Tethered Capture in 3 Easy Steps

Sometimes you need to transfer images directly to your computer without the fuss of taking the card out and slapping it into the card reader, doing an import and waiting. Tethered capture is an easy alternative.

Tethered capture


Sometimes you need to transfer images directly to your computer without the fuss of taking the card out and slapping it into the card reader, doing an import and waiting. You may be shooting entirely in a studio on a tripod or even handheld without a lot of moving around. You just need fast transfers. You need to shoot tethered.

Normally, when shooting tabletop, I use a wireless connection to my iPad which I use to control the exposure and preview the image, because I often can’t see through the viewfinder. But sometimes, I’m shooting people, like little kids on Santa’s knees, or in their Halloween costume, and I need to give them a print quickly and move on. I do this for my local community hall at special events.

When I’m shooting these events, I use a 15 foot tethering cable to my laptop. When I take the shot, it quickly moves directly to the laptop and I can select the best shot and print it within a few seconds. In comparison, when I used to do this by taking the card out of the camera, the backlog could be an hour. Not good.

I bought a 15 foot USB 3 cable from Vistek for $$$. If you go over 15 feet, you need to buy amplified cables or a repeater/amplifier between two cables. I didn’t need to.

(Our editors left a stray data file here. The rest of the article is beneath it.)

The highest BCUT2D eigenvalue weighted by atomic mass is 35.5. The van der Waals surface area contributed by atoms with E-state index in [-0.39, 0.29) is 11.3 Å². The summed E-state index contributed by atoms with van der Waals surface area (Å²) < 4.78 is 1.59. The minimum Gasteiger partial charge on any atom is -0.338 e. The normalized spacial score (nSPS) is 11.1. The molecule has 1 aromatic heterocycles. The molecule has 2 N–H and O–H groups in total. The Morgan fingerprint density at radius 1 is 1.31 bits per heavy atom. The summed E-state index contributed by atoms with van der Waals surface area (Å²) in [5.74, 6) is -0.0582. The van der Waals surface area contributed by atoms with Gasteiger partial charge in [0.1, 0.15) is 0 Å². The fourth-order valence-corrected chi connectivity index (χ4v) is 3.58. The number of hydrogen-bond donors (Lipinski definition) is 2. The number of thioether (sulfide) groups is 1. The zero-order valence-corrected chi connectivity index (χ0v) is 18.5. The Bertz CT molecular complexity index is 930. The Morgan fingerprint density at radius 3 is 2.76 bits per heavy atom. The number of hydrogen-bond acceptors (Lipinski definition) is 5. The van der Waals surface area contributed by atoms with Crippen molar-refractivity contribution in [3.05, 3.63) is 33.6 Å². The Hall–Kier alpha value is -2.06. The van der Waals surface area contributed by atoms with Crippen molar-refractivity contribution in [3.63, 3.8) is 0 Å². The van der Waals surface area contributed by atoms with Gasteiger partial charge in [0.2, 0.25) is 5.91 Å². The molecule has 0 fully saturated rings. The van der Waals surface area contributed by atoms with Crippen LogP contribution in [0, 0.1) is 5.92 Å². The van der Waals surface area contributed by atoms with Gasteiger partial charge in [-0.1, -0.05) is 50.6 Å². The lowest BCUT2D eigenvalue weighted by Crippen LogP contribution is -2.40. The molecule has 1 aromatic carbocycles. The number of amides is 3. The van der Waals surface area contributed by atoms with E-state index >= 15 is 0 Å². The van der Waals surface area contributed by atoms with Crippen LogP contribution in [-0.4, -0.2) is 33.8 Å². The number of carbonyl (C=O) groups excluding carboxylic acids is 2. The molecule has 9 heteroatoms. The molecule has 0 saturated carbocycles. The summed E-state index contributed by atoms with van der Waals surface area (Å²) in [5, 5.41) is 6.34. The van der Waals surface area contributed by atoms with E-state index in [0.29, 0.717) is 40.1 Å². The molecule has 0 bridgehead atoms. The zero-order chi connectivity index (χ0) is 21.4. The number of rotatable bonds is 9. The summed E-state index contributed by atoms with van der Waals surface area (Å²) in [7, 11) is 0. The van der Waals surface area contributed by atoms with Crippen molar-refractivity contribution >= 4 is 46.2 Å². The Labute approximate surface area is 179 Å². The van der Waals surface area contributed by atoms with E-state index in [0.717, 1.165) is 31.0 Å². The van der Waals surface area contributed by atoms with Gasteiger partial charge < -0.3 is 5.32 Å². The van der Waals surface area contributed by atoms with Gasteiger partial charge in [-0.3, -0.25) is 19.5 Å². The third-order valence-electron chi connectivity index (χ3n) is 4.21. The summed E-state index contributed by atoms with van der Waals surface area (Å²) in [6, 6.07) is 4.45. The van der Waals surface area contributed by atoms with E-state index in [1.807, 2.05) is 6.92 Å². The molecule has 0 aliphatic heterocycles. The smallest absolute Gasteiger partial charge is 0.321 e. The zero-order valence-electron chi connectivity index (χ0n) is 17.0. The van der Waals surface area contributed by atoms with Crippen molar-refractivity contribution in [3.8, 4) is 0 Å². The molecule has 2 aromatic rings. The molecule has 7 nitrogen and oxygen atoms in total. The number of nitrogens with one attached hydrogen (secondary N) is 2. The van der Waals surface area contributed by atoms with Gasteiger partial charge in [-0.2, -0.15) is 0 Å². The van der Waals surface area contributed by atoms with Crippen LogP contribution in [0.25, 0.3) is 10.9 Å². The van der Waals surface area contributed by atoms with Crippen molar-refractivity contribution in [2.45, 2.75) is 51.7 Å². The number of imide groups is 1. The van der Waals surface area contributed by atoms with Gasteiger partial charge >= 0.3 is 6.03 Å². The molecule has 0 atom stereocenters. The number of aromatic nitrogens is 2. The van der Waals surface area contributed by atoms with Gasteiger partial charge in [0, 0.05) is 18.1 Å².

The Steps

  1. Plug the cable into the camera’s USB 3 port, and plug the other end into the computer.
  2. Select “Tethered Capture” in Lightroom (it’s under File).
  3. Tell Lightroom what folder to put the images in.

A window will pop up with a button which can release the shutter and make some rudimentary controls on the camera, but I prefer to use the controls on the camera itself.

When you press the shutter release on the camera, the image will transfer over the cable directly to the computer. It will not save on your camera’s cards. Do not make the mistake of shutting off the camera or disconnecting the cable until the images make their way to Lightroom, or you will lose them. The images will show up in the Library tab. I tend to leave the Print tab open so I can print directly from there, but it only shows the latest image. If I need to use an earlier image, I have to back to the Library tab.

So, tethered capture is easy, cheap and although not hugely fast, it beats the alternative.

As usual, if you have comments, questions, or can think of a better approach, feel free to leave a comment. I’ll try to get back to you with a pithy answer.

Feel free to explore the rest of the Artifact Photography (a division of 1350286 Ontario Inc.) website at www.artifactphoto.ca

Author: Pete Cramp

I’ve been crazy about photography since I got my first camera in 1970 (I was eight), and went to Niagara College for radio/television/film production. My career took a strange detour into Information Technology, where I coordinate IT disaster recovery plans, but I’ve taken 2016 off to establish my photography business, in preparation for retirement. My passion is documentation of historical artifacts and antiques, shooting anything from pocket watches to antique tractors. Through my company, “Artifact Photography” I offer photographic services to collectors, museums, and small businesses.